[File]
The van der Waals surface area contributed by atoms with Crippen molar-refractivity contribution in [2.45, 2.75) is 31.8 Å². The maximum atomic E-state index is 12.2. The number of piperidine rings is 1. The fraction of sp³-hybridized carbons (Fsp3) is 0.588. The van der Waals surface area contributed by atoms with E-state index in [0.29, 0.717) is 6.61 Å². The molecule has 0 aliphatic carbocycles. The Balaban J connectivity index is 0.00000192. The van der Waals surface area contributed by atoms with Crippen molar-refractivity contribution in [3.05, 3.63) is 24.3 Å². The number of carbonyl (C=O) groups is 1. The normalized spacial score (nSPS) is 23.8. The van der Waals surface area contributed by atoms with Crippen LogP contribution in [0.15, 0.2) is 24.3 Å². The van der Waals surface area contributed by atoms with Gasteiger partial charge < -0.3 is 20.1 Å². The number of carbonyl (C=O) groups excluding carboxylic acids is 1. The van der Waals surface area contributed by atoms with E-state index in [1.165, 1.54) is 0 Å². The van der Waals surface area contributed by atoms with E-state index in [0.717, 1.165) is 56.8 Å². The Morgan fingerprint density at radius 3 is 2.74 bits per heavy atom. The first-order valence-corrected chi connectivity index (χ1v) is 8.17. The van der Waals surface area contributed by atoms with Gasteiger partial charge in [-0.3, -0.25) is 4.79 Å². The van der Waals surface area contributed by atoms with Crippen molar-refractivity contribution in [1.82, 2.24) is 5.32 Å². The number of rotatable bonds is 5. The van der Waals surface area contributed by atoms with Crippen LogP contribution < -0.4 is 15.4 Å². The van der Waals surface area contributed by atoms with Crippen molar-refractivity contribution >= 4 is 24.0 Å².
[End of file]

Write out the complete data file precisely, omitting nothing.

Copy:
The van der Waals surface area contributed by atoms with Crippen molar-refractivity contribution in [2.45, 2.75) is 31.8 Å². The maximum atomic E-state index is 12.2. The number of piperidine rings is 1. The fraction of sp³-hybridized carbons (Fsp3) is 0.588. The van der Waals surface area contributed by atoms with E-state index in [0.29, 0.717) is 6.61 Å². The molecule has 0 aliphatic carbocycles. The Balaban J connectivity index is 0.00000192. The van der Waals surface area contributed by atoms with Crippen molar-refractivity contribution in [3.05, 3.63) is 24.3 Å². The number of carbonyl (C=O) groups is 1. The normalized spacial score (nSPS) is 23.8. The van der Waals surface area contributed by atoms with Crippen LogP contribution in [0.15, 0.2) is 24.3 Å². The van der Waals surface area contributed by atoms with Gasteiger partial charge < -0.3 is 20.1 Å². The number of carbonyl (C=O) groups excluding carboxylic acids is 1. The van der Waals surface area contributed by atoms with E-state index in [1.165, 1.54) is 0 Å². The van der Waals surface area contributed by atoms with E-state index in [0.717, 1.165) is 56.8 Å². The Morgan fingerprint density at radius 3 is 2.74 bits per heavy atom. The first-order valence-corrected chi connectivity index (χ1v) is 8.17. The van der Waals surface area contributed by atoms with Gasteiger partial charge in [-0.3, -0.25) is 4.79 Å². The van der Waals surface area contributed by atoms with Crippen molar-refractivity contribution in [1.82, 2.24) is 5.32 Å². The number of rotatable bonds is 5. The van der Waals surface area contributed by atoms with Crippen LogP contribution < -0.4 is 15.4 Å². The van der Waals surface area contributed by atoms with Crippen molar-refractivity contribution >= 4 is 24.0 Å².